“The case raised, but never definitively answered, vital questions about what it means to be a journalist, a publisher and a whistleblower,” my colleague William Booth explained. “Was he a non-state actor threatening the national security of the United States, as CIA director Mike Pompeo once alleged? Or a hero, as his many supporters believed as they gathered time after time in front of British courthouses, while Assange’s attorneys fought against his extradition to the United States.”

In the United States, Assange’s imminent release led to jubilation on the more extreme sides of the political spectrum, with both far-left activists and far-right lawmakers cheering the news. Figures as disparate as left-wing academic Cornel West and hard-right Rep. Marjorie Taylor Greene (R-Ga.) see in Assange a hero battling the U.S. war machine and exposing a compromised establishment.

“Hopefully, someday, this country of ours will apologize to him for this torture,” left-leaning filmmaker Michael Moore said, referring to Assange’s ordeal. “In the meantime, let us all draw from him the kind of courage that is needed during our darkest times of aggression and the funding of foreign slaughter with our tax dollars.”

Australian Prime Minister Anthony Albanese said June 25 that there was nothing to be gained by keeping WikiLeaks founder Julian Assange incarcerated. (Video: Reuters)

Others were far more critical. “He is a despicable Russian asset who harmed hundreds of people and dismissed them like they didn’t matter,” Gail Helt, a former CIA analyst, wrote on social media, referring to myriad local sources in various countries whose lives were endangered after being identified in U.S. cables released by WikiLeaks. Other U.S. politicians cast Assange as an enemy agent.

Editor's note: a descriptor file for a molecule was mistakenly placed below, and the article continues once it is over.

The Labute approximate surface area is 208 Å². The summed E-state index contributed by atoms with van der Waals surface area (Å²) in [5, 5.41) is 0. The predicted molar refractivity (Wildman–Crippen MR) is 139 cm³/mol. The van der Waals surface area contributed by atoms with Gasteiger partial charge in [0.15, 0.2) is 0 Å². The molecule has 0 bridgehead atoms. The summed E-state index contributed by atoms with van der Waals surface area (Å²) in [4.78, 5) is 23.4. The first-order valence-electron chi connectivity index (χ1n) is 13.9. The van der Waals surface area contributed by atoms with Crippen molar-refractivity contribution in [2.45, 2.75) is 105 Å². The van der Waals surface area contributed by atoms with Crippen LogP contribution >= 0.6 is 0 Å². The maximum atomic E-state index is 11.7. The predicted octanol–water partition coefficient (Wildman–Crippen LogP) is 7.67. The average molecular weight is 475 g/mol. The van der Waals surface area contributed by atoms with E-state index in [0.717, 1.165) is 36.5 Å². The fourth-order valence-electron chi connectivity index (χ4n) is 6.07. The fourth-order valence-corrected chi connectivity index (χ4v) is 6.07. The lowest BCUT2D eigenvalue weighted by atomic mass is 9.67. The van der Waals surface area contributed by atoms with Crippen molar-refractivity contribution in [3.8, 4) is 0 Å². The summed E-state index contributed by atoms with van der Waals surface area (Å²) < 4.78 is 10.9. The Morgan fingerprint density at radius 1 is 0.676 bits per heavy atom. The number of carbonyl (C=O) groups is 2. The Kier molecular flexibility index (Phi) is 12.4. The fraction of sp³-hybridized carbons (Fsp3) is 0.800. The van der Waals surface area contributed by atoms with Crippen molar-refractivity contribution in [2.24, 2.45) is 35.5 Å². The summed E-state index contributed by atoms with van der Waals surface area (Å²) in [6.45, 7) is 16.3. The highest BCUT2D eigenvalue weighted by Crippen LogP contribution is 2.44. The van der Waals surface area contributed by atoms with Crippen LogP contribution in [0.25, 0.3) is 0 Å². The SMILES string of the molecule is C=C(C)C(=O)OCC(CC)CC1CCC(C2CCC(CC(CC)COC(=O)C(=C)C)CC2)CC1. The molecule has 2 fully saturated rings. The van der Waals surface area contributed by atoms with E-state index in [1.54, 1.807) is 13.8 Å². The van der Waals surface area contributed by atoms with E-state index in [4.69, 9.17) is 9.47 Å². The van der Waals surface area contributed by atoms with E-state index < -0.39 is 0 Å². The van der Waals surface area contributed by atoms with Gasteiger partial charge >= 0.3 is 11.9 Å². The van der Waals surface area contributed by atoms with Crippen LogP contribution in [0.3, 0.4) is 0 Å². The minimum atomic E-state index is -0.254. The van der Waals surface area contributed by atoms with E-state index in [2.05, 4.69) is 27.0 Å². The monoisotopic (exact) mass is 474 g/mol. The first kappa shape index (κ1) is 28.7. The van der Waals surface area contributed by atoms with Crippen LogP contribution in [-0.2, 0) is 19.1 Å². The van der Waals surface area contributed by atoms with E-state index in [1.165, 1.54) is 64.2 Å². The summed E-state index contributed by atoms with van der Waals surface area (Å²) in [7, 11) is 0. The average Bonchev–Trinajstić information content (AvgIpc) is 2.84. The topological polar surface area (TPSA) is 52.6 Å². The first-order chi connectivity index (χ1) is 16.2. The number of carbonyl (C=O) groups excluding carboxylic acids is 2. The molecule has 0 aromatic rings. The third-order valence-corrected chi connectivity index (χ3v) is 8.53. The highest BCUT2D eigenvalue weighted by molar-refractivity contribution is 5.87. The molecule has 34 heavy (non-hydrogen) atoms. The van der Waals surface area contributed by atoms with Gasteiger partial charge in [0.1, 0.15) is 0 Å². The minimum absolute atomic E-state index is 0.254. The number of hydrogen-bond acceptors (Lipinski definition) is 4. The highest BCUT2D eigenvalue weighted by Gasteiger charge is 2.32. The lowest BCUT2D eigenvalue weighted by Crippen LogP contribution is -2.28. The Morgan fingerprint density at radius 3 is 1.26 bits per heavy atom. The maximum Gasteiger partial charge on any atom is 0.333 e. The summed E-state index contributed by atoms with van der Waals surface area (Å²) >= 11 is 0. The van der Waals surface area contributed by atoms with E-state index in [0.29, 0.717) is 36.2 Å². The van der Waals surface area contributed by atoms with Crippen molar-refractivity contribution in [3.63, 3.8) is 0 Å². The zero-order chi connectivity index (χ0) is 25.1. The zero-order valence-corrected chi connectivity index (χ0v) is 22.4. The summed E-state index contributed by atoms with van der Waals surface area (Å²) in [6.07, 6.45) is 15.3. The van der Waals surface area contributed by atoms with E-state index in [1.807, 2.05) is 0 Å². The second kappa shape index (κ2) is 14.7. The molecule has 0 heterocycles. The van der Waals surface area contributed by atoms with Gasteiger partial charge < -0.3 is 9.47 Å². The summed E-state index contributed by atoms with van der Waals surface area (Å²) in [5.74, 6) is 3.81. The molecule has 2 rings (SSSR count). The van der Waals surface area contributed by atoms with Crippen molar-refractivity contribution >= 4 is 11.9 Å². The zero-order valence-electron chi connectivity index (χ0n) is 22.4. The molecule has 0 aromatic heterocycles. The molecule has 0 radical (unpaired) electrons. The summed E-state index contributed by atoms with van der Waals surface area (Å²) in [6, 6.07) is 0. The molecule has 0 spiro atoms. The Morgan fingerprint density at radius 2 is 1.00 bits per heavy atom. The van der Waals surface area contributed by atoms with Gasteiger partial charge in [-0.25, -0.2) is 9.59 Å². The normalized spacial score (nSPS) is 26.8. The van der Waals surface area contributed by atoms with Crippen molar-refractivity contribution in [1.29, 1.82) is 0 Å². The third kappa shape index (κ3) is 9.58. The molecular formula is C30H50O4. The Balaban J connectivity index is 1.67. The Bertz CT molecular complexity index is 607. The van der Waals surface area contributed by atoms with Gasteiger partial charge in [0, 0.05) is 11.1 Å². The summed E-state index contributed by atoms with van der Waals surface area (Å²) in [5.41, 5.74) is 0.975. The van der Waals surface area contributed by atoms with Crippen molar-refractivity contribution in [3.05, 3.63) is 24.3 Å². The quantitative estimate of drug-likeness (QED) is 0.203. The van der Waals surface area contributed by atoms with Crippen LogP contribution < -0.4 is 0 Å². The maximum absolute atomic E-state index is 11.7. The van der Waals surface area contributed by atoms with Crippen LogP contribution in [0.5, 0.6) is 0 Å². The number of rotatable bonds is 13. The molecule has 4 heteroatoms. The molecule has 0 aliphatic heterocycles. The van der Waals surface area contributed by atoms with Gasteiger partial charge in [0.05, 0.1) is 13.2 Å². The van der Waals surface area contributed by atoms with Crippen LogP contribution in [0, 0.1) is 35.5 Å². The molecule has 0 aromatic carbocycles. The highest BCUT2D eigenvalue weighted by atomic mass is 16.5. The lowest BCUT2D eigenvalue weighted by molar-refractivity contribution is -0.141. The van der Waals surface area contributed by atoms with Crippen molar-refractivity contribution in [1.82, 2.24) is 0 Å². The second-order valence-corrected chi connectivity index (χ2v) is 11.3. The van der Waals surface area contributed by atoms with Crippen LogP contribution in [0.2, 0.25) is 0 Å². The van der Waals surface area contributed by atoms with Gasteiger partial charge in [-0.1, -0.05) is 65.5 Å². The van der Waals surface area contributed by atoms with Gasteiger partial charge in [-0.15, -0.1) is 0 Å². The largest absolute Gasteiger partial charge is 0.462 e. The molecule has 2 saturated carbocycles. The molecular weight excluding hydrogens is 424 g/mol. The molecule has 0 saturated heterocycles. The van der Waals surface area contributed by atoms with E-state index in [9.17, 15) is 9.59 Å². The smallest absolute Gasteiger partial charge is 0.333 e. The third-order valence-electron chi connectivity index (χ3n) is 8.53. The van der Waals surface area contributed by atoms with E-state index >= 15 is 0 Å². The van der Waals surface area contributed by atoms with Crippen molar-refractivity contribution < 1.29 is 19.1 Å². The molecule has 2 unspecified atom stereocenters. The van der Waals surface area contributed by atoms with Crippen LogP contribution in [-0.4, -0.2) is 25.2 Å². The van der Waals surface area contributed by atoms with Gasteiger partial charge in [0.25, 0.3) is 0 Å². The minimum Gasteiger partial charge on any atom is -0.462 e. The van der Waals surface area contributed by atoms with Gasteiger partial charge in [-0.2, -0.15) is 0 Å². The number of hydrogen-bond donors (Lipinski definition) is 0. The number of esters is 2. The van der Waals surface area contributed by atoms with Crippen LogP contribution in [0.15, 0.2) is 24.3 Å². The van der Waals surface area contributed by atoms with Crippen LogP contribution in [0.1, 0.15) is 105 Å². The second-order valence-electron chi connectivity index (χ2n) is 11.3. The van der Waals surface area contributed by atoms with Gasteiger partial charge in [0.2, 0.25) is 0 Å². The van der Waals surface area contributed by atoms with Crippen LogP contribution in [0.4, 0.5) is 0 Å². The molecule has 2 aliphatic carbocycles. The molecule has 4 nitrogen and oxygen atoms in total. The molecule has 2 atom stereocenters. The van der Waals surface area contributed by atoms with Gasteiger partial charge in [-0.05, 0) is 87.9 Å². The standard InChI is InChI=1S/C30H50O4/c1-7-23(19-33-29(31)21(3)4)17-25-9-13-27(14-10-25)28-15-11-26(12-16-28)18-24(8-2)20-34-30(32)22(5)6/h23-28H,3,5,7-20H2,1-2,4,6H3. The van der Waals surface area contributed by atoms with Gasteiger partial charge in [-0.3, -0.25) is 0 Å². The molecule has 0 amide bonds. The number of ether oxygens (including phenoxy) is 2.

“Julian Assange endangered the lives of our troops in a time of war and should have been prosecuted to the fullest extent of the law,” former vice president Mike Pence said, while launching a broadside against the White House. “The Biden administration’s plea deal with Assange is a miscarriage of justice and dishonors the service and sacrifice of the men and women of our Armed Forces and their families.

Press freedom advocates have long called for Assange’s release but were concerned about the precedent set by his potential guilty plea. Trevor Timm, executive director of the Freedom of the Press Foundation, feared that this could “embolden future federal prosecutors with an axe to grind against the press” and regretted that the Biden administration didn’t simply drop the case.

“Just imagine what an attorney general in a second Trump administration will think, knowing they’ve already got one guilty plea from a publisher under the Espionage Act,” Timm wrote in the Guardian. “Trump, after all, has been out on the campaign trail repeatedly opining about how he would like to see journalists — who he sees as ‘enemies of the people’ — in jail. Why the Biden administration would hand him any ammo is beyond belief.”

In Assange’s native country, the message was a bit simpler. “Regardless of the views that people have about Mr. Assange’s activities, the case has dragged on for too long,” said Australian Prime Minister Anthony Albanese, whose center-left government worked behind the scenes to bring the standoff over Assange to a close. “There’s nothing to be gained by his continued incarceration and we want him brought home to Australia.”